When you sign up for any trade organization, you’re bound to get hammered with tons of news, press releases, and even politics. So, I expect to see that stuff from the folks at NAMM – and it happens daily. Usually it doesn’t impact me directly and I don’t really care. However, yesterday I got something that raised my ire a bit. NAMM is supporting the internet sales tax. That’s fine, it’s their call, but let’s look at a few aspects of this thing…
First off, does paying sales tax on the internet matter? Traditional brick & mortar retailers claim it’s an unfair advantage because people can get items 5-10% less online by avoiding tax. I think this is a weak argument. Here’s five reasons why:
1. Many sites charge shipping, which will outweigh the tax difference on many purchases.
2. There’s no instant gratification. You have to wait 1-5 (or more) days to get your product from an e-tailer, when you can walk home with it from a physical store.
3. You’re supposed to be paying your own sales tax to your state at the end of the year (you’re doing that, right? hahaha)
4. Customer service in the online world is inconsistent at best. Yes, customer service at the big box stores is pretty weak, but it’s the smaller stores that are crying about sales tax here and they are *supposed* to be the ones that offer the best service.
5. The biggest argument against all of these is Amazon, who is almost certainly going to start charging everyone sales tax very soon to avoid legal troubles with states. So if you’re going to change Federal law because of them, that’s pretty dumb.
The next issue, is that NAMM is showing they are kind of behind the times here. They are clearly bending to the interests of their retail member base, who is largely 15 years behind the times. Most music shops don’t have websites, and if they do, they have no idea how to sell anything on their site. The problem they face is that they cater to a local market, and national/global companies are encroaching on their business. Little Billy could go 2 miles away to buy his new Ibanez RG, but he can get it from SweetWater without even putting on pants. The mom & pop shops don’t like this, and NAMM wants to keep getting their membership dues.
This is a problem I’ve found all over the music retail industry. Manufacturers are in the same boat, unwilling to acknowledge the changing times. Most big manufacturers will not talk to you if you do not have a brick & mortar store. Sure, you could run a shop that sells people terrible products at awful prices (there are a lot of stores out there like this – selling A mark products at MSRP) and it wouldn’t matter, because you have a store where people can walk in and shop. The industry really needs to wake up to the fact that the internet already became the standard many years ago. There will always be a need and great benefits to having a physical store, but it’s no longer the overwhelmingly dominant channel. The whole debate reminds me of newspapers and TV stations fighting to keep their content off the internet, believing that their dying medium will always be on top.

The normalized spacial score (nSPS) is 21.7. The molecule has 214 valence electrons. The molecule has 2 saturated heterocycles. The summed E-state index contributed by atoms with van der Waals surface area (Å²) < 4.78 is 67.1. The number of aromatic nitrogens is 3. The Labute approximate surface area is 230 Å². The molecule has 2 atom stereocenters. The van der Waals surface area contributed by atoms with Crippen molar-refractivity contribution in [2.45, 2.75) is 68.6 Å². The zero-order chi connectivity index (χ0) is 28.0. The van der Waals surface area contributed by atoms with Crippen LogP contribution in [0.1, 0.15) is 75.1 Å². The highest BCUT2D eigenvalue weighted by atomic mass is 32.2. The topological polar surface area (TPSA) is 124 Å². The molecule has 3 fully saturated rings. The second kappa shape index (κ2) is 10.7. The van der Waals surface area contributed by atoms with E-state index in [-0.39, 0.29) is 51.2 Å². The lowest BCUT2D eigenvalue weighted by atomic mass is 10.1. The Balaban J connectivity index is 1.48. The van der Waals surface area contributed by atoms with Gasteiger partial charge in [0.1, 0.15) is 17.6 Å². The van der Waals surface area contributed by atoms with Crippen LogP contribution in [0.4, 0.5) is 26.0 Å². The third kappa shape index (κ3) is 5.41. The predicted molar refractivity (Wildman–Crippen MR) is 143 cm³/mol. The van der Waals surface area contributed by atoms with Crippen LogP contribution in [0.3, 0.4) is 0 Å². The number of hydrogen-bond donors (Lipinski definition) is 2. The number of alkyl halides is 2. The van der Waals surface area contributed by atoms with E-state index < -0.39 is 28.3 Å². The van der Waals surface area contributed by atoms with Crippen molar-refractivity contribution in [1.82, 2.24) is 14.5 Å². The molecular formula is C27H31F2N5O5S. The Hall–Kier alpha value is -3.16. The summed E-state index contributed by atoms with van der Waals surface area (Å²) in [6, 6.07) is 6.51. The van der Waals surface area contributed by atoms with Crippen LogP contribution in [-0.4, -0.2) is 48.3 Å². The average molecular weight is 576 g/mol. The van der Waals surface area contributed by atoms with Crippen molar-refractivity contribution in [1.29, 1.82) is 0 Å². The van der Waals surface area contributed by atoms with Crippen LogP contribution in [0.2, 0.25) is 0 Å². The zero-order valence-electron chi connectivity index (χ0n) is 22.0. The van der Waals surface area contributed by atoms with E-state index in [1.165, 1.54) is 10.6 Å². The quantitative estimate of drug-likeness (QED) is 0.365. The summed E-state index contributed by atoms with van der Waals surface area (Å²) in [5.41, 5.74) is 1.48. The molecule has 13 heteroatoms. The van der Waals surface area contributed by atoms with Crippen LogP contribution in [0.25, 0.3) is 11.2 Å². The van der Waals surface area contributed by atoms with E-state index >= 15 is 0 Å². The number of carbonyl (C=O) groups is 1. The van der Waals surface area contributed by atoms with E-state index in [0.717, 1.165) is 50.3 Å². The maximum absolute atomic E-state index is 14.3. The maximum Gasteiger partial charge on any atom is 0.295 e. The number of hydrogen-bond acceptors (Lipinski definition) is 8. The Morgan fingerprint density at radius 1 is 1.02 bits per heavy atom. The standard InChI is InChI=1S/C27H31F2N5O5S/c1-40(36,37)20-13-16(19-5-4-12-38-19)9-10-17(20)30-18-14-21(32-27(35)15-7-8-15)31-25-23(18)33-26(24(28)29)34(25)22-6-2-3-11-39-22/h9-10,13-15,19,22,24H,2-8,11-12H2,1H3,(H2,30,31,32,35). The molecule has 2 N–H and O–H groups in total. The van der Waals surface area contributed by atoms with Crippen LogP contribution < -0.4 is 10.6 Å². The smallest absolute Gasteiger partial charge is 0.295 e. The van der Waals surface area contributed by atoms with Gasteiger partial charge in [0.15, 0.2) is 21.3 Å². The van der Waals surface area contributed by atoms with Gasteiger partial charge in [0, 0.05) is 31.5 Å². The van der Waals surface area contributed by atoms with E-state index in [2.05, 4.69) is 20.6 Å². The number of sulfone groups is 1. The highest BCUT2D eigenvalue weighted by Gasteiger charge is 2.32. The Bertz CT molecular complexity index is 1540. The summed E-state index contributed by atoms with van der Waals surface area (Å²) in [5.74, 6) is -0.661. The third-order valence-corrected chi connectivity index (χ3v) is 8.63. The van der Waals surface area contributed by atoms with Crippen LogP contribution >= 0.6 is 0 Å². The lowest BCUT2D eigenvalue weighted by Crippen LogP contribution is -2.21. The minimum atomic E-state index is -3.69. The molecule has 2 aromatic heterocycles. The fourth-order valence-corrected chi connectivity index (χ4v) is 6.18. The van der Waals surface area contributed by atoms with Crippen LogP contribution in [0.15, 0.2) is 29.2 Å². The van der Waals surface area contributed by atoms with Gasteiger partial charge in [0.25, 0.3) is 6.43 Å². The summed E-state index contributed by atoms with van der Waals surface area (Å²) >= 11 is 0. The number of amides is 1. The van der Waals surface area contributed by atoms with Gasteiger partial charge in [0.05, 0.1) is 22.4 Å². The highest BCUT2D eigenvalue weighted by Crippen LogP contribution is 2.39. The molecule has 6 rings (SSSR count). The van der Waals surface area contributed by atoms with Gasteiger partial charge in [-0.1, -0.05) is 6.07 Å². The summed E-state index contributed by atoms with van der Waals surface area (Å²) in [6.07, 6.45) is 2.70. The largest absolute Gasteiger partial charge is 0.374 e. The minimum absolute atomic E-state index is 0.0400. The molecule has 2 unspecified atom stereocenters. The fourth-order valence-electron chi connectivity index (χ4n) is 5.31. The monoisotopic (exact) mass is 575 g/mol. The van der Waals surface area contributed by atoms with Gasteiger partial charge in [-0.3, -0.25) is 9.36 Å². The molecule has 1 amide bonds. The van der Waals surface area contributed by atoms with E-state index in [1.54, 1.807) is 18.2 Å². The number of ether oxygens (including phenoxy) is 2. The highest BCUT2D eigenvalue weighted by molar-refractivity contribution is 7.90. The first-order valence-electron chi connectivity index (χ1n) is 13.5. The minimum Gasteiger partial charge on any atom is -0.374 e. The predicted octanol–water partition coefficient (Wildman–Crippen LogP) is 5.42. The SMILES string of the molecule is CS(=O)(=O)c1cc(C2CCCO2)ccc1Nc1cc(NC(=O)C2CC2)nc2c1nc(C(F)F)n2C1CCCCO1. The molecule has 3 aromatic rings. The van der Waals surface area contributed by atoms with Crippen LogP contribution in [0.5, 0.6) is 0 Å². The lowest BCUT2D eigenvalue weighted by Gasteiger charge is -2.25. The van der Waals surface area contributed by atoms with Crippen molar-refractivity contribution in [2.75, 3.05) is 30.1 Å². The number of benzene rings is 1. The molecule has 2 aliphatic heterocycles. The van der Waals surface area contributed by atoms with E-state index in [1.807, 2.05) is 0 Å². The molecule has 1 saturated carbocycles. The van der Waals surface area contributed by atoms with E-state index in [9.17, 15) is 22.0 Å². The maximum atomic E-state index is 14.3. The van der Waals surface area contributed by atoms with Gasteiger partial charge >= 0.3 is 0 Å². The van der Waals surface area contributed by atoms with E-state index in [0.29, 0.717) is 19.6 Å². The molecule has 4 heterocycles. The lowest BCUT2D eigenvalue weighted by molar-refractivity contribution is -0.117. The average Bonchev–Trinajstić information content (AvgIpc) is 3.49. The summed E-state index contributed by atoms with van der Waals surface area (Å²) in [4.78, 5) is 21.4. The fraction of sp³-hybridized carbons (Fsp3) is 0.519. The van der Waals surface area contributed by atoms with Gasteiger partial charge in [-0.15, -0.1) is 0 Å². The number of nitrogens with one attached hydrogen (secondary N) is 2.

The reality is, I don’t care about charging sales tax. I decided to start a website because I could do it without giving up my full time job and risking bankruptcy. Also, I live in Milwaukee and there is already a store in town that sells a lot of the pedals I sell. If I had a full line of gear that didn’t overlap with them, it would be a different story, but it’s not a town that can likely support too many higher end shops. Getting off track though, my point is, lack of sales tax was never something I considered a competitive advantage. I don’t think consumers would care, assuming the majority of sites charged tax.
The bigger problem is for the business owner. When you have a physical store and sell locally, sales tax is easy. You pay it to your state. When you’re online, you have potentially 50 states (or multiple countries) to worry about. Some states will require monthly payments. Suddenly your start up business has to consider hiring an accounting person or paying insanely hefty fees to sales tax solution providers. It’s not that it’s all that complicated to manage, but it requires more time than most business owners have when they are worried about fulfillment, web development, customer service, sales, content, marketing, their existing accounting duties, etc. Requiring something like this without a very clear and simple outline of how to streamline payments is going to create a large barrier to growth for many small businesses. And the irony is, this bill is claiming to help small businesses compete.
What do you think? If websites started charging sales tax, would you care? Would it make you consider buying in a physical store?